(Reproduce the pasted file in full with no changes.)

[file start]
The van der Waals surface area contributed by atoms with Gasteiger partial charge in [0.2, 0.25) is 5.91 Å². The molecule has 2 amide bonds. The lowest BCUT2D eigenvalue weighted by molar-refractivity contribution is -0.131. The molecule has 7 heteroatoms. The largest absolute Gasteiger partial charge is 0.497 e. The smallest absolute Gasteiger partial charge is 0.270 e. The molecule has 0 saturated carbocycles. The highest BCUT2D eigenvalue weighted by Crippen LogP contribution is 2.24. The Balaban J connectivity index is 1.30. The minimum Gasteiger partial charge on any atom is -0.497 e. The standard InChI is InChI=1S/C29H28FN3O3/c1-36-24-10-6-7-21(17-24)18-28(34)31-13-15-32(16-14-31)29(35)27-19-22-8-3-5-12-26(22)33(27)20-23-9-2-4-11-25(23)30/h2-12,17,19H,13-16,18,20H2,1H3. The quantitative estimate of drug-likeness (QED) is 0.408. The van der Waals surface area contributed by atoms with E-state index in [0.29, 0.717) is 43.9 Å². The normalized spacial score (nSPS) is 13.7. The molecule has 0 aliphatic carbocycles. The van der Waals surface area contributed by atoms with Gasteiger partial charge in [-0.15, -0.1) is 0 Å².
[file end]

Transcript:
The van der Waals surface area contributed by atoms with Gasteiger partial charge in [0.2, 0.25) is 5.91 Å². The molecule has 2 amide bonds. The lowest BCUT2D eigenvalue weighted by molar-refractivity contribution is -0.131. The molecule has 7 heteroatoms. The largest absolute Gasteiger partial charge is 0.497 e. The smallest absolute Gasteiger partial charge is 0.270 e. The molecule has 0 saturated carbocycles. The highest BCUT2D eigenvalue weighted by Crippen LogP contribution is 2.24. The Balaban J connectivity index is 1.30. The minimum Gasteiger partial charge on any atom is -0.497 e. The standard InChI is InChI=1S/C29H28FN3O3/c1-36-24-10-6-7-21(17-24)18-28(34)31-13-15-32(16-14-31)29(35)27-19-22-8-3-5-12-26(22)33(27)20-23-9-2-4-11-25(23)30/h2-12,17,19H,13-16,18,20H2,1H3. The quantitative estimate of drug-likeness (QED) is 0.408. The van der Waals surface area contributed by atoms with E-state index in [0.29, 0.717) is 43.9 Å². The normalized spacial score (nSPS) is 13.7. The molecule has 0 aliphatic carbocycles. The van der Waals surface area contributed by atoms with Gasteiger partial charge in [-0.15, -0.1) is 0 Å².